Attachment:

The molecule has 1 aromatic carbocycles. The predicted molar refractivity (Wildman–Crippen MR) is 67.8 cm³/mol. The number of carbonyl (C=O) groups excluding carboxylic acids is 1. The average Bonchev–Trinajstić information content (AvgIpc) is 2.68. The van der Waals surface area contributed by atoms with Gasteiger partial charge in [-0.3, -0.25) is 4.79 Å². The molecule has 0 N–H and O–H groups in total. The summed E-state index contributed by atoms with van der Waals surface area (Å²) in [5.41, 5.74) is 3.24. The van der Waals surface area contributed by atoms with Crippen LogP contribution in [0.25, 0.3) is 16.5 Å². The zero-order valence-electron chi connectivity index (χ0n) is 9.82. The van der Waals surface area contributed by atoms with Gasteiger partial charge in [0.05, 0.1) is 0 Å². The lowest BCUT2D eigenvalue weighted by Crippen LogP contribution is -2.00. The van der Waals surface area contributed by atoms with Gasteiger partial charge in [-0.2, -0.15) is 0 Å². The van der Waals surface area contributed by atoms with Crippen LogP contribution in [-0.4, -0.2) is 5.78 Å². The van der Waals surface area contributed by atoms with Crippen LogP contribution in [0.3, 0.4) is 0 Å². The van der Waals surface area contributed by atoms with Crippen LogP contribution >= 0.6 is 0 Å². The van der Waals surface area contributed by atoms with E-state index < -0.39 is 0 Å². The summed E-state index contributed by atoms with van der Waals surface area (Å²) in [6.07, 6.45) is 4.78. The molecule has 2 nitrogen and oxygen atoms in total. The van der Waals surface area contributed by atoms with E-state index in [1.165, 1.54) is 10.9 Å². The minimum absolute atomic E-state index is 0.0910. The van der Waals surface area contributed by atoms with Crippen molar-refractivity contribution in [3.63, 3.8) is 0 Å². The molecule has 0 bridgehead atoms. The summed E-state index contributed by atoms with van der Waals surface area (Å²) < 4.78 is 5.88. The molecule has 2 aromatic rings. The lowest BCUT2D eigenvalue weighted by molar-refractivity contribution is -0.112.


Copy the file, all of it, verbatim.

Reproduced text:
The molecule has 1 aromatic carbocycles. The predicted molar refractivity (Wildman–Crippen MR) is 67.8 cm³/mol. The number of carbonyl (C=O) groups excluding carboxylic acids is 1. The average Bonchev–Trinajstić information content (AvgIpc) is 2.68. The van der Waals surface area contributed by atoms with Gasteiger partial charge in [-0.3, -0.25) is 4.79 Å². The molecule has 0 N–H and O–H groups in total. The summed E-state index contributed by atoms with van der Waals surface area (Å²) in [5.41, 5.74) is 3.24. The van der Waals surface area contributed by atoms with Crippen LogP contribution in [0.25, 0.3) is 16.5 Å². The zero-order valence-electron chi connectivity index (χ0n) is 9.82. The van der Waals surface area contributed by atoms with Gasteiger partial charge in [0.05, 0.1) is 0 Å². The lowest BCUT2D eigenvalue weighted by Crippen LogP contribution is -2.00. The van der Waals surface area contributed by atoms with Gasteiger partial charge in [-0.2, -0.15) is 0 Å². The van der Waals surface area contributed by atoms with Crippen LogP contribution in [-0.4, -0.2) is 5.78 Å². The van der Waals surface area contributed by atoms with Crippen LogP contribution in [0.3, 0.4) is 0 Å². The van der Waals surface area contributed by atoms with Crippen LogP contribution >= 0.6 is 0 Å². The van der Waals surface area contributed by atoms with E-state index < -0.39 is 0 Å². The summed E-state index contributed by atoms with van der Waals surface area (Å²) in [6.07, 6.45) is 4.78. The molecule has 2 nitrogen and oxygen atoms in total. The van der Waals surface area contributed by atoms with E-state index in [1.165, 1.54) is 10.9 Å². The minimum absolute atomic E-state index is 0.0910. The van der Waals surface area contributed by atoms with Crippen molar-refractivity contribution in [3.63, 3.8) is 0 Å². The molecule has 0 bridgehead atoms. The summed E-state index contributed by atoms with van der Waals surface area (Å²) < 4.78 is 5.88. The molecule has 2 aromatic rings. The lowest BCUT2D eigenvalue weighted by molar-refractivity contribution is -0.112.